Introduction from Dr Markus Reuber, editor-in-chief of Seizure
Medicine has advanced at a most impressive pace over the last century and a half. The increase in our understanding of how the body works and how things may stop working properly has gone hand in hand with a continuous increase in the degree of specialization. This process has been self-reinforcing and shows no signs of coming to an end: the astonishing pace of progress could not be maintained without specialization – and thanks to the growth in the volume of available knowledge, the area any individual can claim to have an expert understanding of has been diminishing steadily.
As stated at the outset, this process has delivered impressive results. However, it may have hindered rather than enhanced progress in areas of research which sit between traditional specialty boundaries. The study of the cardiac effects of epileptic discharges, epileptic seizures, antiepileptic drugs and comorbidities closely connected with epilepsy is one such area. Although it has been possible to record and visualize the Electrocardiogram (ECG) since 1878 (1) (whereas the recording of Electroencephalographic (EEG) activity was not described until 1929) (2), and although the ECG is much easier to record than the EEG, inter-, pre- and intra-ictal ECG changes have received surprisingly little attention. Much effort has been invested in identifying pre-ictal indicators of impending epileptic seizures by analyzing highly complex EEG data – in contrast, much simpler ECG data has, until recently, been relatively neglected.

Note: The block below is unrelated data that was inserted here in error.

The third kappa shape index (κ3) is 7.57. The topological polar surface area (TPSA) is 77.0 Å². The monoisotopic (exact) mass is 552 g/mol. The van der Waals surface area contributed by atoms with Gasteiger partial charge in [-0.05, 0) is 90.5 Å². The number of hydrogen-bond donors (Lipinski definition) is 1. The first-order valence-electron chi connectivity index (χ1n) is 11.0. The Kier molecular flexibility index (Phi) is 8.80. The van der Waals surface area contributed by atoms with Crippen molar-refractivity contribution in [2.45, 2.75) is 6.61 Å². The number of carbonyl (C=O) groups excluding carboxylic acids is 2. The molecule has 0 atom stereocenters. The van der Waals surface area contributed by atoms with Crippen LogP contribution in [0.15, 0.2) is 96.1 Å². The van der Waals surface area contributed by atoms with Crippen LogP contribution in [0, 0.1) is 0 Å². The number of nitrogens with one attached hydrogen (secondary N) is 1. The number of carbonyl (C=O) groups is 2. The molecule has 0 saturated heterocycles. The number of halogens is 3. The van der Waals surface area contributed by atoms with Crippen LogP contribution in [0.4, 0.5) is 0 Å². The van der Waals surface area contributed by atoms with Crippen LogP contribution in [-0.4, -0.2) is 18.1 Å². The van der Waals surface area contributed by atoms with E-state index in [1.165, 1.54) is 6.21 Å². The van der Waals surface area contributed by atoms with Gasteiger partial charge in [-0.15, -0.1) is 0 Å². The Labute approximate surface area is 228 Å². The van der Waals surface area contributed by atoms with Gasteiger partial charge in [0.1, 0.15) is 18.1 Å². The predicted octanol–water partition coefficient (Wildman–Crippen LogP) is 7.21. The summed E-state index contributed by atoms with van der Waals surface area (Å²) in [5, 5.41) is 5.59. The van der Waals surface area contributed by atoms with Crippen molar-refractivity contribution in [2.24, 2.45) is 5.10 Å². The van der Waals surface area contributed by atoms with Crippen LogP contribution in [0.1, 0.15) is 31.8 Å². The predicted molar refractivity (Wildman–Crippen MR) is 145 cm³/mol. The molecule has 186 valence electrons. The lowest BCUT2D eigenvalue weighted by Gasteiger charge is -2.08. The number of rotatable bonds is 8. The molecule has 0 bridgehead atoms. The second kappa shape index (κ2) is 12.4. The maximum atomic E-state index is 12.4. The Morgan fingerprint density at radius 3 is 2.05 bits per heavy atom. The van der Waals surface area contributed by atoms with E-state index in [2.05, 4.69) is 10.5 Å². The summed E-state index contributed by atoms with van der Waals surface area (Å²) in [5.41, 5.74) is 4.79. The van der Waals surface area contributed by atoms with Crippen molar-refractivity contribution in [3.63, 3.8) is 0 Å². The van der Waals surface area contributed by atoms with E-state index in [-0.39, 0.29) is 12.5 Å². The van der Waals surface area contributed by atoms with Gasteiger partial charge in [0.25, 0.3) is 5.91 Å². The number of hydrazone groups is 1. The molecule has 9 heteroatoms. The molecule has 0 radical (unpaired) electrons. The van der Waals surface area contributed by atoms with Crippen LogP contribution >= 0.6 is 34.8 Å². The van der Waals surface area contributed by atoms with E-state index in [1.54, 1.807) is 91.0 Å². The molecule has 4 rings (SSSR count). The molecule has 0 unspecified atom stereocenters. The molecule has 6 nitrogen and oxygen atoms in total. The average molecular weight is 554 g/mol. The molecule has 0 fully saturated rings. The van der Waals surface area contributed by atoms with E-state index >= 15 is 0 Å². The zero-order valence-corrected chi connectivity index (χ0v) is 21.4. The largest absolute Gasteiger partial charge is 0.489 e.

My editor’s choice from this issue of seizure, the review by Katherine Egglestone et al. explores the use of changes in cardiac signals as extra-cerebral biomarkers
of seizures in patients with epilepsy. Whilst the limited evidence so far poses almost as many questions as it provides answers, the available research (and the fact that ‘wearable’ ECG monitoring technology is now very cheap and widely available) suggests that it is worth pursuing the idea of using ECG monitoring as one contributor to effective and reliable multimodal seizure forecasting systems. Being able to identify reliably that a seizure is occurring (or even better: likely to occur) may be a relatively small step for epilepsy research in general, but a giant leap for patients and families worrying about unobserved seizures.
(1) Burdon Sanderson J, Page, F J M.. Experimental results relating to the rhythmical and excitatory motions of the ventricle of the frog heart. Proceedings of the Royal Society 1878;27:410–14.
(2) Berger,H. Über das Elektrenkephalogramm des Menschen. Archiv für Psychiatrie und Nervenkrankheiten 1929;87:527-570.
(3) Eggleston, K; Olin, B; Fisher, R S. Ictal Tachycardia: The Head-Heart Connection.